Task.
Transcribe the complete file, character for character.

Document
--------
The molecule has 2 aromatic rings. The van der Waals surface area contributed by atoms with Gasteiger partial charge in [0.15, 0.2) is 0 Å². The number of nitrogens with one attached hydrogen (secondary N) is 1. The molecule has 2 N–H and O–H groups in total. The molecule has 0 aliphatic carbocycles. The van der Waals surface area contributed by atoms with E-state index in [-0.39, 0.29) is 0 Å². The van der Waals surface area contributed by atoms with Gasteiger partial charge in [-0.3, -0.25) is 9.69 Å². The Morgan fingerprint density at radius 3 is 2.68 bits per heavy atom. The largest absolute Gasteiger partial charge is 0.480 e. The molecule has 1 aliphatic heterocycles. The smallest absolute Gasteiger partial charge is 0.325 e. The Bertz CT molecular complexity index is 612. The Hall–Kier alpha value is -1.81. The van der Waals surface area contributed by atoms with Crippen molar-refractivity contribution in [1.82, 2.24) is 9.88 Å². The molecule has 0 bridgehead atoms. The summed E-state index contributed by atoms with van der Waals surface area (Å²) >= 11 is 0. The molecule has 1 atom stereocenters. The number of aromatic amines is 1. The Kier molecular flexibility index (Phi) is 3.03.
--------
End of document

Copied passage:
The molecule has 2 aromatic rings. The van der Waals surface area contributed by atoms with Gasteiger partial charge in [0.15, 0.2) is 0 Å². The number of nitrogens with one attached hydrogen (secondary N) is 1. The molecule has 2 N–H and O–H groups in total. The molecule has 0 aliphatic carbocycles. The van der Waals surface area contributed by atoms with E-state index in [-0.39, 0.29) is 0 Å². The van der Waals surface area contributed by atoms with Gasteiger partial charge in [-0.3, -0.25) is 9.69 Å². The Morgan fingerprint density at radius 3 is 2.68 bits per heavy atom. The largest absolute Gasteiger partial charge is 0.480 e. The molecule has 1 aliphatic heterocycles. The smallest absolute Gasteiger partial charge is 0.325 e. The Bertz CT molecular complexity index is 612. The Hall–Kier alpha value is -1.81. The van der Waals surface area contributed by atoms with Crippen molar-refractivity contribution in [1.82, 2.24) is 9.88 Å². The molecule has 0 bridgehead atoms. The summed E-state index contributed by atoms with van der Waals surface area (Å²) >= 11 is 0. The molecule has 1 atom stereocenters. The number of aromatic amines is 1. The Kier molecular flexibility index (Phi) is 3.03.